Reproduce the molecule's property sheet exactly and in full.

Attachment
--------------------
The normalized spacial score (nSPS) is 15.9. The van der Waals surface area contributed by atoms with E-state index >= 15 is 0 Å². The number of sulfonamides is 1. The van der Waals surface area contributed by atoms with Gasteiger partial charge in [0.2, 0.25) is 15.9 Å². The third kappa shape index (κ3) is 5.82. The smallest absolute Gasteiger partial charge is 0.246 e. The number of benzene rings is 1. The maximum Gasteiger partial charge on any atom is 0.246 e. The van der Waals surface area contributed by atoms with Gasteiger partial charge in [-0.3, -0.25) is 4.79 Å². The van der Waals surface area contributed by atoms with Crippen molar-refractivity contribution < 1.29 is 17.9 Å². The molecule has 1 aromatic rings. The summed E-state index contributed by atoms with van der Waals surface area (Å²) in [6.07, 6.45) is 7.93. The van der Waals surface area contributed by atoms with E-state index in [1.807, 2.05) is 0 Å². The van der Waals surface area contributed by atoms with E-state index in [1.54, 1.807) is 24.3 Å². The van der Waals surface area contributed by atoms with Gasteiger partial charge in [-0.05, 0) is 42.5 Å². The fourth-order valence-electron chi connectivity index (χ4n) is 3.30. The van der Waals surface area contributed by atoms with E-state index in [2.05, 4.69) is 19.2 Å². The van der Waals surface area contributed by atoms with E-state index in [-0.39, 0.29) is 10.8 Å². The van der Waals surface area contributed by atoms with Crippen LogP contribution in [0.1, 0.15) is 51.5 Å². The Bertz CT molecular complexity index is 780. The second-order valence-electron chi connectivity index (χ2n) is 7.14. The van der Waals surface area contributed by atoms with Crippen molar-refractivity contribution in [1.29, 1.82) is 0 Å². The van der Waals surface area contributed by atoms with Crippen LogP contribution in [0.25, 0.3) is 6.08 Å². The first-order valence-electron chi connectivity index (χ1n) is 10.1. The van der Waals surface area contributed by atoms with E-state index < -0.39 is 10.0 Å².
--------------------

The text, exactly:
The normalized spacial score (nSPS) is 15.9. The van der Waals surface area contributed by atoms with E-state index >= 15 is 0 Å². The number of sulfonamides is 1. The van der Waals surface area contributed by atoms with Gasteiger partial charge in [0.2, 0.25) is 15.9 Å². The third kappa shape index (κ3) is 5.82. The smallest absolute Gasteiger partial charge is 0.246 e. The number of benzene rings is 1. The maximum Gasteiger partial charge on any atom is 0.246 e. The van der Waals surface area contributed by atoms with Gasteiger partial charge in [-0.3, -0.25) is 4.79 Å². The van der Waals surface area contributed by atoms with Crippen molar-refractivity contribution < 1.29 is 17.9 Å². The molecule has 1 aromatic rings. The summed E-state index contributed by atoms with van der Waals surface area (Å²) in [6.07, 6.45) is 7.93. The van der Waals surface area contributed by atoms with E-state index in [1.807, 2.05) is 0 Å². The van der Waals surface area contributed by atoms with E-state index in [1.54, 1.807) is 24.3 Å². The van der Waals surface area contributed by atoms with Gasteiger partial charge in [-0.05, 0) is 42.5 Å². The fourth-order valence-electron chi connectivity index (χ4n) is 3.30. The van der Waals surface area contributed by atoms with E-state index in [2.05, 4.69) is 19.2 Å². The van der Waals surface area contributed by atoms with E-state index in [-0.39, 0.29) is 10.8 Å². The van der Waals surface area contributed by atoms with Crippen LogP contribution in [0.1, 0.15) is 51.5 Å². The Bertz CT molecular complexity index is 780. The second-order valence-electron chi connectivity index (χ2n) is 7.14. The van der Waals surface area contributed by atoms with Crippen molar-refractivity contribution in [1.29, 1.82) is 0 Å². The van der Waals surface area contributed by atoms with Crippen LogP contribution in [0.25, 0.3) is 6.08 Å². The first-order valence-electron chi connectivity index (χ1n) is 10.1. The van der Waals surface area contributed by atoms with E-state index < -0.39 is 10.0 Å².